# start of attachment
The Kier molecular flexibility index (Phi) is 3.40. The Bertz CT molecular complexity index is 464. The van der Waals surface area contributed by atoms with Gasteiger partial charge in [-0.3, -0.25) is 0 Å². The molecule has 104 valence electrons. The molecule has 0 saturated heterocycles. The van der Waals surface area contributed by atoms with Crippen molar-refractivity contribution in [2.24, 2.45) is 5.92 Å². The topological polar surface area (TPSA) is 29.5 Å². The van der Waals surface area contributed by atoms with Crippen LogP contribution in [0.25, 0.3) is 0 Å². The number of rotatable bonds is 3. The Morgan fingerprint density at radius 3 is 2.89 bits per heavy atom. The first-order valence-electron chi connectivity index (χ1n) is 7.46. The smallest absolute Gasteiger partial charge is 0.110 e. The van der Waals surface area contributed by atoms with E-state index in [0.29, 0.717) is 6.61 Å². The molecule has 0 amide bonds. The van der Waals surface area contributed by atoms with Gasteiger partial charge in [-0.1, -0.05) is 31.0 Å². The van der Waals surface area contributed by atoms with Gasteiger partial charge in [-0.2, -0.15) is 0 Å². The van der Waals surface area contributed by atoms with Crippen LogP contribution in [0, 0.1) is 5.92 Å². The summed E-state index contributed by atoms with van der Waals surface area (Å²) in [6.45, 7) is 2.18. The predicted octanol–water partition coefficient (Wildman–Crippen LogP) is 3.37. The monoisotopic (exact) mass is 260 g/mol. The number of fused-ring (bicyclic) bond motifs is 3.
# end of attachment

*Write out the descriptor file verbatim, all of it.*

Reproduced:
The Kier molecular flexibility index (Phi) is 3.40. The Bertz CT molecular complexity index is 464. The van der Waals surface area contributed by atoms with Gasteiger partial charge in [-0.3, -0.25) is 0 Å². The molecule has 104 valence electrons. The molecule has 0 saturated heterocycles. The van der Waals surface area contributed by atoms with Crippen molar-refractivity contribution in [2.24, 2.45) is 5.92 Å². The topological polar surface area (TPSA) is 29.5 Å². The van der Waals surface area contributed by atoms with Crippen LogP contribution in [0.25, 0.3) is 0 Å². The number of rotatable bonds is 3. The Morgan fingerprint density at radius 3 is 2.89 bits per heavy atom. The first-order valence-electron chi connectivity index (χ1n) is 7.46. The smallest absolute Gasteiger partial charge is 0.110 e. The van der Waals surface area contributed by atoms with E-state index in [0.29, 0.717) is 6.61 Å². The molecule has 0 amide bonds. The van der Waals surface area contributed by atoms with Gasteiger partial charge in [-0.1, -0.05) is 31.0 Å². The van der Waals surface area contributed by atoms with Gasteiger partial charge in [-0.2, -0.15) is 0 Å². The van der Waals surface area contributed by atoms with Crippen LogP contribution in [0, 0.1) is 5.92 Å². The summed E-state index contributed by atoms with van der Waals surface area (Å²) in [6.45, 7) is 2.18. The predicted octanol–water partition coefficient (Wildman–Crippen LogP) is 3.37. The monoisotopic (exact) mass is 260 g/mol. The number of fused-ring (bicyclic) bond motifs is 3.